On June 24, sunset was at 8:35. Civil twilight ended at 9:07. A woman was walking uphill on the steep stretch of Lewis Street. On the block between 19th and 20th Avenues, she heard a pounding sound. It was the sound a pile driver might make, a heavy stomping sound she could feel through her flat shoes on the concrete sidewalk. It came every few seconds, getting louder with each stomp, getting closer. The sidewalk was empty, and the woman stepped back against the brick wall of an apartment hotel. Across the street, an Asian man stood in the bright glass doorway to a delicatessen, drying his hands on a white towel. Somewhere in the dark between streetlights, something glass broke. The stomp came again and a car alarm wailed. The stomp came closer, something invisible against the night. A newspaper box blew over sideways, crashing into the street. The crash came again, she says, and the windows blew out of a glass telephone booth only three parked cars away from where she stood.
According to a small item in the next day's newspaper, her name was Teresa Wheeler. She was thirty years old. A clerk at a law firm.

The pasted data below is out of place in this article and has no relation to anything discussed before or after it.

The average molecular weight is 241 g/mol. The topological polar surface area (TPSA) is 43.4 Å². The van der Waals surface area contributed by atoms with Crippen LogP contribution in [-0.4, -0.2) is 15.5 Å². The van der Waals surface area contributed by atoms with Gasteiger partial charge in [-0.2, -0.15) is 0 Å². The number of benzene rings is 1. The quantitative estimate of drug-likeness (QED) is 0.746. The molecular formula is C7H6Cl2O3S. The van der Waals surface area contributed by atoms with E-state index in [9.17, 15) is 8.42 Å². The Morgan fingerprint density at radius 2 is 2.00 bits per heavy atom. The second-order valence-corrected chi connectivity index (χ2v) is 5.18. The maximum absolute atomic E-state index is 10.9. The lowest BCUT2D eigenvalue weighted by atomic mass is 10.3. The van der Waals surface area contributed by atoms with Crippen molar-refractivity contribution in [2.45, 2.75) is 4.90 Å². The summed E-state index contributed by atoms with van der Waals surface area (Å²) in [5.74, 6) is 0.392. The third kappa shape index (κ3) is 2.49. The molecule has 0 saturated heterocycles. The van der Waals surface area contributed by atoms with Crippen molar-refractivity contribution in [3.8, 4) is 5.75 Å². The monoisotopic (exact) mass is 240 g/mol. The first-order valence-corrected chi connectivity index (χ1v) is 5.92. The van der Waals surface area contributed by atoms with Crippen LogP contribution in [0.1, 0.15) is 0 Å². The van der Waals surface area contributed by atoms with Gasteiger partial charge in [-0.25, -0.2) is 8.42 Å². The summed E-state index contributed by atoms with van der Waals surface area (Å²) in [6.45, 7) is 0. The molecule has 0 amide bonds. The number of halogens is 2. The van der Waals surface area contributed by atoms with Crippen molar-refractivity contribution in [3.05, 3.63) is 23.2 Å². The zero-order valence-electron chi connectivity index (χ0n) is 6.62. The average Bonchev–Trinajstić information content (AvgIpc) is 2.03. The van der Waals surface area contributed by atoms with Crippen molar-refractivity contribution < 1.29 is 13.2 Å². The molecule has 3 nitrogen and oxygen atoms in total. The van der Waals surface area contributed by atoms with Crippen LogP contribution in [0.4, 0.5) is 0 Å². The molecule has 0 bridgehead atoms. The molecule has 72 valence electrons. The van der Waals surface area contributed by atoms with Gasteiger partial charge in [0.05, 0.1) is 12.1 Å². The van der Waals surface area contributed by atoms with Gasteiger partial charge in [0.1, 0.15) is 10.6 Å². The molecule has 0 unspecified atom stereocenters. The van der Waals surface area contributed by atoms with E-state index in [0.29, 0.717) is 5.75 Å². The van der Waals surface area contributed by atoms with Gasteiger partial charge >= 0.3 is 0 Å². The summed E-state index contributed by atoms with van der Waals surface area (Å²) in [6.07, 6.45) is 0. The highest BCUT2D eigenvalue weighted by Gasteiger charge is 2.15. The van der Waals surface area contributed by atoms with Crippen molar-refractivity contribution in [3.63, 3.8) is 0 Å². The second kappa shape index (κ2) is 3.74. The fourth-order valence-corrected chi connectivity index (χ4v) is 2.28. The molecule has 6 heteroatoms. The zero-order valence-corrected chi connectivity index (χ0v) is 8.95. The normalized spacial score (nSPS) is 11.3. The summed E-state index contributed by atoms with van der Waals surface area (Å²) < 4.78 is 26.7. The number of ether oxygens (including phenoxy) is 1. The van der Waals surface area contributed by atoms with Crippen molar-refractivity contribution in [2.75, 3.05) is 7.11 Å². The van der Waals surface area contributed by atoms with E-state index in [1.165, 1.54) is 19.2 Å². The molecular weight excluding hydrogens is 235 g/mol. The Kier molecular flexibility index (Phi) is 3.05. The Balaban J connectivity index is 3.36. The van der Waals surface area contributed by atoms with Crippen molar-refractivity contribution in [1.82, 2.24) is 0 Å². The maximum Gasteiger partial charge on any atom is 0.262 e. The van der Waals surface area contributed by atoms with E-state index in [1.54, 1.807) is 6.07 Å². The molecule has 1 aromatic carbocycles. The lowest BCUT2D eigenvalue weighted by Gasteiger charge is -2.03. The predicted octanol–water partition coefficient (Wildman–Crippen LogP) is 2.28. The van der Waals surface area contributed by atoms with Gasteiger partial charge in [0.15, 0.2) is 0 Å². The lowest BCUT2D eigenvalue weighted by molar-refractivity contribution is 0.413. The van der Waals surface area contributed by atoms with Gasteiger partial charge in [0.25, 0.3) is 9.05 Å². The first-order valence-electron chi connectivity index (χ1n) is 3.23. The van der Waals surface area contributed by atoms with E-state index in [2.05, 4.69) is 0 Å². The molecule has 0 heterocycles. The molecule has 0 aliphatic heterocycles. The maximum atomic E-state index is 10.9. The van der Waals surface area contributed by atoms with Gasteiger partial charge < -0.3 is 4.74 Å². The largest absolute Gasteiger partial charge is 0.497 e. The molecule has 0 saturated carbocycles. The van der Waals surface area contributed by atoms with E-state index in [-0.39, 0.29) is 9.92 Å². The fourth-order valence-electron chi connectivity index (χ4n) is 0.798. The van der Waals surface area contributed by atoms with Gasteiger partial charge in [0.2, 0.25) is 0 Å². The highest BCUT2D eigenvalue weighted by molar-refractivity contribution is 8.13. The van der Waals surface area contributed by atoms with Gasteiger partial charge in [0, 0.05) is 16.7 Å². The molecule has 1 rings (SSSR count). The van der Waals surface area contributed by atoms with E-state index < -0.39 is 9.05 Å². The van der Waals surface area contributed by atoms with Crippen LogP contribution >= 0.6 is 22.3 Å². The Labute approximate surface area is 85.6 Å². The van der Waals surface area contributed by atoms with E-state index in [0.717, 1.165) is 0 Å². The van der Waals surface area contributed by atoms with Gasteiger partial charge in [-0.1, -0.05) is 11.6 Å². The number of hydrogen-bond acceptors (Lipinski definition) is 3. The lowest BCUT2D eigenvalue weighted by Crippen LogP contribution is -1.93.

By then the Asian man had stepped back into the deli. He turned the sign around to say: Closed. Still holding the hand towel, he ran to the back of the store, and the lights went out.
Then the street was dark. The car alarm wailing. The stomp came again, so heavy and close by, Wheeler's reflection shimmered as the glass in the dark deli windows shook. A mailbox, bolted to the curb, it boomed loud as a cannon, then stood shaking, vibrating, dented and leaning to one side. A wooden utility pole shuddered, the cables draped across it rattling against each other, the sparks sprinkling down, bright summer fireworks.